- A unified environment where you can develop for all Android devices.
- Apply Changes to push code and resource changes to your running app without restarting your app.
- Code templates and GitHub integration to help you build common app features and import sample code.
- Extensive testing tools and frameworks.
- Lint tools to catch performance, usability, version compatibility, and other problems.
- C++ and NDK support.
- Built-in support for Google Cloud Platform, making it easy to integrate Google Cloud Messaging and App Engine.
The benefit of using Android Studio over any other IDE is we get a rich set of features built-in which enable us to focus more on the development aspect while the back-end of this IDE handles the requirements and dependencies. For this project, an existing API endpoint has been used for database connectivity.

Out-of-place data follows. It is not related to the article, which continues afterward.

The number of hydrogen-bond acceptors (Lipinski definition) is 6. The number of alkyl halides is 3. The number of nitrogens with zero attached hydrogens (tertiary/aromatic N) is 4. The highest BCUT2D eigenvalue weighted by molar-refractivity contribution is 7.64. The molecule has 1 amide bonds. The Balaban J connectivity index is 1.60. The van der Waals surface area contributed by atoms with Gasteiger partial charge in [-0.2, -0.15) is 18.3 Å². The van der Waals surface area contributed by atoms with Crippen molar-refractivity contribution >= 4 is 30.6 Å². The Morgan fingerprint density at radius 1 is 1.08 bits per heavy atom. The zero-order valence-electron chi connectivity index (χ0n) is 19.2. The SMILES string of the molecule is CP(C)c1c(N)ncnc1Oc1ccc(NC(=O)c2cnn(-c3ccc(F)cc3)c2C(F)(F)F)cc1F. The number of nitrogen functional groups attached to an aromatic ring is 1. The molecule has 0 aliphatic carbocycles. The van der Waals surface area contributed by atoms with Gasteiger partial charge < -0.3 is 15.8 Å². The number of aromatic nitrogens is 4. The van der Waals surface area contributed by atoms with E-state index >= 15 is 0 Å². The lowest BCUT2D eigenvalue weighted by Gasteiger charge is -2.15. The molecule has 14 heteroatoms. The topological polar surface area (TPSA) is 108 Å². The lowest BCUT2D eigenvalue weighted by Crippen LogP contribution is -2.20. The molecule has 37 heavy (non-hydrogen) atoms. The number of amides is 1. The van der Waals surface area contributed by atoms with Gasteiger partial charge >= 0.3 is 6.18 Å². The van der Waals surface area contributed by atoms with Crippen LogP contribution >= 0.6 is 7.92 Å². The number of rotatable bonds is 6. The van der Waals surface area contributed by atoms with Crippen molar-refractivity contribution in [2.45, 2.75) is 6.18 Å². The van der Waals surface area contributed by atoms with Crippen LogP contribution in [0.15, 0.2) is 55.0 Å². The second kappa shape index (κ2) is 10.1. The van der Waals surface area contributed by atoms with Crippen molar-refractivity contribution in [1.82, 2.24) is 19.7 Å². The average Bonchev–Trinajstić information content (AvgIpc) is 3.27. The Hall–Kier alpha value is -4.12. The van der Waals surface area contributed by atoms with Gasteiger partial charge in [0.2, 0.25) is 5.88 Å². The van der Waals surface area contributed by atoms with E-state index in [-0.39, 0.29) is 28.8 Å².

Before we start developing, we need to check off a few requirements:
- You will need to have a Java JDK installed on your system. You can find the instructions for installing the JDK here.
- You will need to install Android Studio on your system.
- Lastly, we can use our Android smartphone with USB debugging enabled for testing the android app or we can use the built-in Android emulator from Android Studio (I have used my smartphone for testing and debugging).
Once you install Android Studio on your system, you can start with creating a new project.
To create your new Android project, follow these steps:
- In the Welcome to Android Studio window, click Start a new Android Studio project.
- In the Select a Project Template window, select Empty Activity and click Next.